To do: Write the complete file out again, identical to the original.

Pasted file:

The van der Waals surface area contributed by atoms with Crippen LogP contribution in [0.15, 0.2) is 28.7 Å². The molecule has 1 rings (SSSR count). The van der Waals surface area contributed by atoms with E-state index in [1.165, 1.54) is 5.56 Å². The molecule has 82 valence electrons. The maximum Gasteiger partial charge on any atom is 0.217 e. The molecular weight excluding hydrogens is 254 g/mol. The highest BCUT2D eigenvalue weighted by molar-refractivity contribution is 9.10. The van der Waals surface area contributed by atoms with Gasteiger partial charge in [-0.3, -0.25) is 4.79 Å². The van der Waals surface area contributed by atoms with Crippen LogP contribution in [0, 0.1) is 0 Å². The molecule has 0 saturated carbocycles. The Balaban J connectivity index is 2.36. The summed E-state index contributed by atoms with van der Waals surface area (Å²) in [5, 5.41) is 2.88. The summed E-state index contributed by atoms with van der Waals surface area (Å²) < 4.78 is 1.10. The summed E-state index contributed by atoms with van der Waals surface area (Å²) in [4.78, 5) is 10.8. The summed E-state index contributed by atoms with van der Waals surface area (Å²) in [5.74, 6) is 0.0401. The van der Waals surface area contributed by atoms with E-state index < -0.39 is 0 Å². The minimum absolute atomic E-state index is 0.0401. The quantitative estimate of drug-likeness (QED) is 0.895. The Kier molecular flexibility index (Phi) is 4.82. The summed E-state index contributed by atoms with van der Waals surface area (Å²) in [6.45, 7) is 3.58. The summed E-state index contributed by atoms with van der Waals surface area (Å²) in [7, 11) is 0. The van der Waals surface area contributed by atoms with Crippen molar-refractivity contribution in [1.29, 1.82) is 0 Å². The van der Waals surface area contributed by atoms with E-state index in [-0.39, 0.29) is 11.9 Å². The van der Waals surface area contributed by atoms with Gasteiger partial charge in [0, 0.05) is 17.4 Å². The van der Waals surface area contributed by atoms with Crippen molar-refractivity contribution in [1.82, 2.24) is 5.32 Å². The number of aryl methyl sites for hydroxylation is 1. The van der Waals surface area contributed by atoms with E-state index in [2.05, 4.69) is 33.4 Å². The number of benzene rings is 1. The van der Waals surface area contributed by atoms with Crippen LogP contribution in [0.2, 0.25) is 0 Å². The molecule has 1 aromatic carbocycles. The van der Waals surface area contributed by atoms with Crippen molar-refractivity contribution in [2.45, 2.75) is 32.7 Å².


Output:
The van der Waals surface area contributed by atoms with Crippen LogP contribution in [0.15, 0.2) is 28.7 Å². The molecule has 1 rings (SSSR count). The van der Waals surface area contributed by atoms with E-state index in [1.165, 1.54) is 5.56 Å². The molecule has 82 valence electrons. The maximum Gasteiger partial charge on any atom is 0.217 e. The molecular weight excluding hydrogens is 254 g/mol. The highest BCUT2D eigenvalue weighted by molar-refractivity contribution is 9.10. The van der Waals surface area contributed by atoms with Gasteiger partial charge in [-0.3, -0.25) is 4.79 Å². The van der Waals surface area contributed by atoms with Crippen LogP contribution in [0, 0.1) is 0 Å². The molecule has 0 saturated carbocycles. The Balaban J connectivity index is 2.36. The summed E-state index contributed by atoms with van der Waals surface area (Å²) in [5, 5.41) is 2.88. The summed E-state index contributed by atoms with van der Waals surface area (Å²) < 4.78 is 1.10. The summed E-state index contributed by atoms with van der Waals surface area (Å²) in [4.78, 5) is 10.8. The summed E-state index contributed by atoms with van der Waals surface area (Å²) in [5.74, 6) is 0.0401. The van der Waals surface area contributed by atoms with E-state index < -0.39 is 0 Å². The minimum absolute atomic E-state index is 0.0401. The quantitative estimate of drug-likeness (QED) is 0.895. The Kier molecular flexibility index (Phi) is 4.82. The summed E-state index contributed by atoms with van der Waals surface area (Å²) in [6.45, 7) is 3.58. The summed E-state index contributed by atoms with van der Waals surface area (Å²) in [7, 11) is 0. The van der Waals surface area contributed by atoms with Crippen molar-refractivity contribution in [1.29, 1.82) is 0 Å². The van der Waals surface area contributed by atoms with E-state index in [-0.39, 0.29) is 11.9 Å². The van der Waals surface area contributed by atoms with Gasteiger partial charge in [0, 0.05) is 17.4 Å². The van der Waals surface area contributed by atoms with Crippen molar-refractivity contribution in [1.82, 2.24) is 5.32 Å². The number of aryl methyl sites for hydroxylation is 1. The van der Waals surface area contributed by atoms with E-state index in [2.05, 4.69) is 33.4 Å². The number of benzene rings is 1. The van der Waals surface area contributed by atoms with Crippen LogP contribution in [0.2, 0.25) is 0 Å². The molecule has 1 aromatic carbocycles. The van der Waals surface area contributed by atoms with Crippen molar-refractivity contribution in [2.45, 2.75) is 32.7 Å².